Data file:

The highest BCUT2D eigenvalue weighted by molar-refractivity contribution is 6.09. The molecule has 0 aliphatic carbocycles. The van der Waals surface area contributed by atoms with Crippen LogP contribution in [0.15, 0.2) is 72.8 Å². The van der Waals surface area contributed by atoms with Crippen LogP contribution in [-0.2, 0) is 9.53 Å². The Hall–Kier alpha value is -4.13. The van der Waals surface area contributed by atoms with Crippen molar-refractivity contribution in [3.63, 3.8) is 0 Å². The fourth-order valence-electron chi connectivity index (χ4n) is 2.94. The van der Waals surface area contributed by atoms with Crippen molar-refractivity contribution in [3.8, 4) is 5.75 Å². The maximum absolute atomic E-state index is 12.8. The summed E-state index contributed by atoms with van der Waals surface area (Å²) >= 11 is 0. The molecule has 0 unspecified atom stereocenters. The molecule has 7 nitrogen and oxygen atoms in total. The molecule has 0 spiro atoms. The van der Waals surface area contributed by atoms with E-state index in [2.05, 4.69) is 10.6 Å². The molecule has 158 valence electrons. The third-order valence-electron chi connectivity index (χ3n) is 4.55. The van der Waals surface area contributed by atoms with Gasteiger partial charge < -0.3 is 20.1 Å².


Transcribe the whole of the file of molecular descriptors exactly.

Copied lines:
The highest BCUT2D eigenvalue weighted by molar-refractivity contribution is 6.09. The molecule has 0 aliphatic carbocycles. The van der Waals surface area contributed by atoms with Crippen LogP contribution in [0.15, 0.2) is 72.8 Å². The van der Waals surface area contributed by atoms with Crippen LogP contribution in [-0.2, 0) is 9.53 Å². The Hall–Kier alpha value is -4.13. The van der Waals surface area contributed by atoms with Crippen molar-refractivity contribution in [3.63, 3.8) is 0 Å². The fourth-order valence-electron chi connectivity index (χ4n) is 2.94. The van der Waals surface area contributed by atoms with Crippen molar-refractivity contribution in [3.8, 4) is 5.75 Å². The maximum absolute atomic E-state index is 12.8. The summed E-state index contributed by atoms with van der Waals surface area (Å²) >= 11 is 0. The molecule has 0 unspecified atom stereocenters. The molecule has 7 nitrogen and oxygen atoms in total. The molecule has 0 spiro atoms. The van der Waals surface area contributed by atoms with E-state index in [2.05, 4.69) is 10.6 Å². The molecule has 158 valence electrons. The third-order valence-electron chi connectivity index (χ3n) is 4.55. The van der Waals surface area contributed by atoms with Gasteiger partial charge < -0.3 is 20.1 Å².